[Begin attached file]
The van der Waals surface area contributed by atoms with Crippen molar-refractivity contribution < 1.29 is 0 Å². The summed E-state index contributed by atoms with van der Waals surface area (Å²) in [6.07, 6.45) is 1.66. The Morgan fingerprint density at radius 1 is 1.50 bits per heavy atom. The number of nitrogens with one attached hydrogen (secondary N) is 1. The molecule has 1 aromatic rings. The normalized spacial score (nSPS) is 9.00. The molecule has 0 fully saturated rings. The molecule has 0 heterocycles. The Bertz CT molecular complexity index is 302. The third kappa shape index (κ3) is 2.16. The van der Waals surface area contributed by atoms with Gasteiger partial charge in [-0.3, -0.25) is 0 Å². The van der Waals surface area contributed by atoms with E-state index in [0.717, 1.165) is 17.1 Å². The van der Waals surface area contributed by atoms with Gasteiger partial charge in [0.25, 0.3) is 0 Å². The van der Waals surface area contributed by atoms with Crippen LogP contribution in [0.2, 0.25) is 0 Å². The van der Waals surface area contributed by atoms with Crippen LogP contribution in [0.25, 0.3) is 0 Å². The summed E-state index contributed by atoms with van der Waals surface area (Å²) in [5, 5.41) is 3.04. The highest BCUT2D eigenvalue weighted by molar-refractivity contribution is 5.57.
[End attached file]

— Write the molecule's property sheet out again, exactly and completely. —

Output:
The van der Waals surface area contributed by atoms with Crippen molar-refractivity contribution < 1.29 is 0 Å². The summed E-state index contributed by atoms with van der Waals surface area (Å²) in [6.07, 6.45) is 1.66. The Morgan fingerprint density at radius 1 is 1.50 bits per heavy atom. The number of nitrogens with one attached hydrogen (secondary N) is 1. The molecule has 1 aromatic rings. The normalized spacial score (nSPS) is 9.00. The molecule has 0 fully saturated rings. The molecule has 0 heterocycles. The Bertz CT molecular complexity index is 302. The third kappa shape index (κ3) is 2.16. The van der Waals surface area contributed by atoms with Gasteiger partial charge in [-0.3, -0.25) is 0 Å². The van der Waals surface area contributed by atoms with E-state index in [0.717, 1.165) is 17.1 Å². The van der Waals surface area contributed by atoms with Gasteiger partial charge in [0.25, 0.3) is 0 Å². The van der Waals surface area contributed by atoms with Crippen LogP contribution in [0.2, 0.25) is 0 Å². The van der Waals surface area contributed by atoms with Crippen LogP contribution in [0.25, 0.3) is 0 Å². The summed E-state index contributed by atoms with van der Waals surface area (Å²) in [5, 5.41) is 3.04. The highest BCUT2D eigenvalue weighted by molar-refractivity contribution is 5.57.